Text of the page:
The year's best sunrises and sunsets are here.

By Stacey Leasca
May 30, 2019
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New York City may be a place filled with massive concrete buildings, but that doesn’t mean it isn’t filled with natural wonders too. Take, for example, the yearly event known as Manhattanhenge.

Each year, New York experiences an astronomical event that draws thousands of tourists to one specific spot in the city to see the best sunset of the year. And, best of all, you’ve got two chances to see it for yourself. Here’s everything you need to know about 2019’s Manhattanhenge event.

What is Manhattanhenge anyway?

As Travel+Leisure previously explained, Manhattanhenge is a yearly astrological event that takes place both before and after the summer solstice. It’s when the sun aligns with New York City’s street grid, creating an awe-inspiring sunset glow across the city. Of course, there are a few places to watch it that are better than others so keep scrolling to learn where you should set up camp.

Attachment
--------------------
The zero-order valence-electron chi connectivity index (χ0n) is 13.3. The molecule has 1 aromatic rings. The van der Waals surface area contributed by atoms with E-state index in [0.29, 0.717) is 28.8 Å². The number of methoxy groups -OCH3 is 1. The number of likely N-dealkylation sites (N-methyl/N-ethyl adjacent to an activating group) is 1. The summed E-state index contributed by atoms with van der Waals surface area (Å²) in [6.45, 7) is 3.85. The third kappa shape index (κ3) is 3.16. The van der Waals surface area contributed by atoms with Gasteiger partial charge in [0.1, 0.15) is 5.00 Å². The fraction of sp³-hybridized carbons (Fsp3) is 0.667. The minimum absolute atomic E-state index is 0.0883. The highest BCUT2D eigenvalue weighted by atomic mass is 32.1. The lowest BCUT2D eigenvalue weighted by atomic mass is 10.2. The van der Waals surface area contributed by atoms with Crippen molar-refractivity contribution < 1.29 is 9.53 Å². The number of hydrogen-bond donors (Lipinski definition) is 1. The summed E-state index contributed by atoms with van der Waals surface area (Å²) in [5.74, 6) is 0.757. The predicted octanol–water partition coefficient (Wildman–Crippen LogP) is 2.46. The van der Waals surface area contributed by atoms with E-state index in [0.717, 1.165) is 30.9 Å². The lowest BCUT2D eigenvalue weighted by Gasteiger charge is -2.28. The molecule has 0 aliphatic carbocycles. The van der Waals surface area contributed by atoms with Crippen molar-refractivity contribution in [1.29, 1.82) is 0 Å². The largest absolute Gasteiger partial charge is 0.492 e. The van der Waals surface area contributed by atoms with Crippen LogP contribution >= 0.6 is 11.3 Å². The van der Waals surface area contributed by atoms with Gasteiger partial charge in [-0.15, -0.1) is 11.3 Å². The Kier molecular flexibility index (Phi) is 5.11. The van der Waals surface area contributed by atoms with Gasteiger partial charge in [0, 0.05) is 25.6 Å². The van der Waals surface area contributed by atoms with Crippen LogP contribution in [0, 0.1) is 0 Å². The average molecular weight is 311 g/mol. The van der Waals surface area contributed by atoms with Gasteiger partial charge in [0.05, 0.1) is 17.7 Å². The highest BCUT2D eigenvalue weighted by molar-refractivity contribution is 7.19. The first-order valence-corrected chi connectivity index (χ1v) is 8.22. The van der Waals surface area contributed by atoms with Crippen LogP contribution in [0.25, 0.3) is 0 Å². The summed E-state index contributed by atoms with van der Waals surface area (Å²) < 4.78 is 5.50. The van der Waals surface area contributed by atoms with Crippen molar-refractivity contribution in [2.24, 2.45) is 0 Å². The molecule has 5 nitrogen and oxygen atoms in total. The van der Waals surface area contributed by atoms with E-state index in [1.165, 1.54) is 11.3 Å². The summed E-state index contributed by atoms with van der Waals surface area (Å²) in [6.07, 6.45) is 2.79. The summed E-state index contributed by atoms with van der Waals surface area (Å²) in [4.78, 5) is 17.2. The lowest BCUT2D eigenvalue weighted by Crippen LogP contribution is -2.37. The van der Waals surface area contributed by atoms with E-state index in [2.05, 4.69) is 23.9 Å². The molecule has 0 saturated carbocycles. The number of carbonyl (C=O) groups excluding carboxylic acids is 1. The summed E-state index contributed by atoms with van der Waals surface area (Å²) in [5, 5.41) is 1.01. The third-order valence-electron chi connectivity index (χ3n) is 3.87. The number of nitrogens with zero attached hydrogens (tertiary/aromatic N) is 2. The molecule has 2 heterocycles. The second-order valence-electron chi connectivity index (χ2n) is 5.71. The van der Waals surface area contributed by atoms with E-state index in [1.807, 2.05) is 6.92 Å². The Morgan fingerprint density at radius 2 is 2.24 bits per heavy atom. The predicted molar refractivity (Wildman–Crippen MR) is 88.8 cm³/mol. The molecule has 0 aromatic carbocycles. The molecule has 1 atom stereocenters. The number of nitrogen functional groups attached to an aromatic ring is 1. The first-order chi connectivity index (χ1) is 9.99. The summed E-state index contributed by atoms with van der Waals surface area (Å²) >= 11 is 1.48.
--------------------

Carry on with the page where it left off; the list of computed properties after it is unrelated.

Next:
Where did the name Manhattanhenge come from?

The name was coined by the famed scientist Neil DeGrasse Tyson. Years ago he described the phenomenon as “when the setting Sun aligns precisely with the Manhattan street grid, creating a radiant glow of light across Manhattan's brick and steel canyons, simultaneously illuminating both the north and south sides of every cross street of the borough's grid.”

When does Manhattanhenge take place?

The event normally occurs once in May, and once in July. This week, The New York Times reported, it will take place on Thurs., May 30, 8:12 p.m. (with the first event having happened on May 29). In July, you’ll also be able to spot it on Fri., July 12, at 8:20 p.m. Eastern time, and Sat., July 13, at 8:21 p.m. Eastern time.

Where is the best spot to watch Manhattanhenge?

Luckily there are a few spots you can see this event. According to The New York Times, it’s crucial to find a place with a clear view of New Jersey. The most popular spot is down 42nd Street as well as 57th, 34th, 23rd, and 14th Streets. Though some people also head to Pershing Square to catch a glimpse.

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